As much as I love metal and pretty much all rhythmic, guitar-driven music, sometimes I need to summon my inner bunny and retreat into more soothing, thoughtful, and melodic pastures. Lately I just can't stop listening to David Gray.
I have long been enamored of the music from this pasty, scratchy voiced folkie from the UK. I just am. Like haggis and Lars von Trier films, he's not for everybody. I'd say he falls somewhere between "indie" and "cult-like," which simply means only a small percentage of music lovers recognize his brilliance. So I'll call him "indie-like."
I first got turned on to him by a girl who spent the better part of a year treating my black little heart like a squirrel treats a walnut. I was whipped worse than Dred Scott at his homecoming party. If she had wanted me to punch out a pre-schooler, I would have gladly beaten him up and made his little pre-school girlfriend hold his lunchbox while I did it. It was not good. But, it was she who introduced me to the song "Babylon," which lit my fire as very few songs ever have.
It began when she popped by my apartment and said that she'd just come out of a spinning class, during which the instructor played this song called "Babylon," which she really liked. That, in and of itself, captured my attention because as a "little thing guy" (a guy who attempts to disarm girls with a series of small, thoughtful gestures to showcase how keenly he pays attention to them), I needed to know what turned her on.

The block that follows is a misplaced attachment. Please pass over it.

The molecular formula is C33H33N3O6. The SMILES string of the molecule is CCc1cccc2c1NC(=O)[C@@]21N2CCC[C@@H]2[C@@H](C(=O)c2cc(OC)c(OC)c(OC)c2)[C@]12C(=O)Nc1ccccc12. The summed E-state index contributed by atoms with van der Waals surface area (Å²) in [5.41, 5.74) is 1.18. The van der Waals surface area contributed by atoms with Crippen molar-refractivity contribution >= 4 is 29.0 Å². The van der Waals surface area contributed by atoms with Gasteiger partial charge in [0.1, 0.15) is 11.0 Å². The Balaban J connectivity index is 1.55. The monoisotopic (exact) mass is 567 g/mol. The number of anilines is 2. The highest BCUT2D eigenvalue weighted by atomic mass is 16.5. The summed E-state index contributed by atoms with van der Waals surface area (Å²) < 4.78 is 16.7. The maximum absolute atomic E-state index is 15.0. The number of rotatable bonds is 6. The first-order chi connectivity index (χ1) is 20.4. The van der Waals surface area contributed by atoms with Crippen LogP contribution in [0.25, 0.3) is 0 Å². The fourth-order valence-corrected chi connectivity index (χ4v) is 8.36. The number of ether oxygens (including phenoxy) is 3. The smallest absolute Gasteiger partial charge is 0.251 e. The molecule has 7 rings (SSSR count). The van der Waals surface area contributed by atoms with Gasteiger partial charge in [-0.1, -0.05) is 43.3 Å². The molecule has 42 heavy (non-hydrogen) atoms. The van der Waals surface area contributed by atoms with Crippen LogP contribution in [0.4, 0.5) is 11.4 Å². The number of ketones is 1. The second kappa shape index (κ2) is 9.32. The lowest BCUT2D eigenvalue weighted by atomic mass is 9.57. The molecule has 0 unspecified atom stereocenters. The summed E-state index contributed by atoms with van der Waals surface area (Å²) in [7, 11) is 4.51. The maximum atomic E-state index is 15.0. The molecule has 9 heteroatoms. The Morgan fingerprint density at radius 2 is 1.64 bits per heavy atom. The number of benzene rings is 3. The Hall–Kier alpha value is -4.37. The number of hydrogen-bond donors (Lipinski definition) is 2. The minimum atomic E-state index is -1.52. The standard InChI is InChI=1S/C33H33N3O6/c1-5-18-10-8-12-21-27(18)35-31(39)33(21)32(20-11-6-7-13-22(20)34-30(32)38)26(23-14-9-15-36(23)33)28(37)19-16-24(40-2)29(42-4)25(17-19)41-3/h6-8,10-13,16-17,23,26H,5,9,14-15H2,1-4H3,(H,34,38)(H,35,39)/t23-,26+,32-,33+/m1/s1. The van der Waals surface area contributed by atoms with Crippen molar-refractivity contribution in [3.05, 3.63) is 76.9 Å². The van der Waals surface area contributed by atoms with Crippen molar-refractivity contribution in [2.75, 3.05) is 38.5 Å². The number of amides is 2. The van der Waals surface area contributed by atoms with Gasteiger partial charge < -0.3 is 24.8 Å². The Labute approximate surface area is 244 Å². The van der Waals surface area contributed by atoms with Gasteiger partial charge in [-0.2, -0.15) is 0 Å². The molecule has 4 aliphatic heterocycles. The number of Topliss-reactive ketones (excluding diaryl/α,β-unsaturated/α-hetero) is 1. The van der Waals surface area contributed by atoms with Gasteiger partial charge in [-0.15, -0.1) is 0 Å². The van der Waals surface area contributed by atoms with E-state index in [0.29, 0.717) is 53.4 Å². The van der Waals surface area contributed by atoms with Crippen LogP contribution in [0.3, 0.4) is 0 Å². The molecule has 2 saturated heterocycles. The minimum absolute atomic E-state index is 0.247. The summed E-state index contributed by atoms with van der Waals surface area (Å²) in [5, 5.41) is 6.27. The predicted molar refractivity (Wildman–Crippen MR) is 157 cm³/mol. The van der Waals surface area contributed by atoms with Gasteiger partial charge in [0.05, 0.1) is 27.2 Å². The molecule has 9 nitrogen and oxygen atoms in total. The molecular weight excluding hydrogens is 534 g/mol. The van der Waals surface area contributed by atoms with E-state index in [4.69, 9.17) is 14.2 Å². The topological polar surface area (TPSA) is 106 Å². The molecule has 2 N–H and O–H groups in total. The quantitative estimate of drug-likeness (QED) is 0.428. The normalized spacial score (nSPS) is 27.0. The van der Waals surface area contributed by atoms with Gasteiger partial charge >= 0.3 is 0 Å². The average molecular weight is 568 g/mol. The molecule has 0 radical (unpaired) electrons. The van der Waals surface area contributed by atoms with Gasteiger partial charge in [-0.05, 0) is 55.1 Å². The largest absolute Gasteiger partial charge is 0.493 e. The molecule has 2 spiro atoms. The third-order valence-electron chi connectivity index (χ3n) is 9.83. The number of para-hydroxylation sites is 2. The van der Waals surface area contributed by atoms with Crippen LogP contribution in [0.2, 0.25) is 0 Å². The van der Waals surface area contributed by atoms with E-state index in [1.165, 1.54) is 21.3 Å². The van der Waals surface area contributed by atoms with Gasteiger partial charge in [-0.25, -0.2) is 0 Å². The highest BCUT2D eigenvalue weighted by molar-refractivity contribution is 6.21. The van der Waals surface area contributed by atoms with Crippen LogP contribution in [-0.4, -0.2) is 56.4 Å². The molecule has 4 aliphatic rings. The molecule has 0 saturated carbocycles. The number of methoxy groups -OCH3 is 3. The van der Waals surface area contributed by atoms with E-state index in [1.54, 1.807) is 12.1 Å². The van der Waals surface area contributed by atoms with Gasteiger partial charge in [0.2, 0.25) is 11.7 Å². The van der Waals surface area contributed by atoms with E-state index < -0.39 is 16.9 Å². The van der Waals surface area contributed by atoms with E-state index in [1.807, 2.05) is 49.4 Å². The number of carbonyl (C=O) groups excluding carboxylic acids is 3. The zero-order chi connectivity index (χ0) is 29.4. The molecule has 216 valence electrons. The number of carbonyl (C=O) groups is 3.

As a side note to the parenthetical tangent, the whole goal of a "little thing guy" is for the girl to experience a perfectly orchestrated epiphany, wherein the guy she actually likes is revealed to be a total dick, while at the same moment she looks around the room and sees some little trinket the "little thing guy" got her, causing her to suddenly realize that "little thing guy," is in fact the man of her dreams, and spurring her to then hop in the car in the pouring rain, and race to "little thing guy's" apartment to profess both her love of "little thing guy" and her foolishness for ever liking the guy who's really a dick. This scenario has never ever happened in real life, to any "little thing guy." Yet we plod on...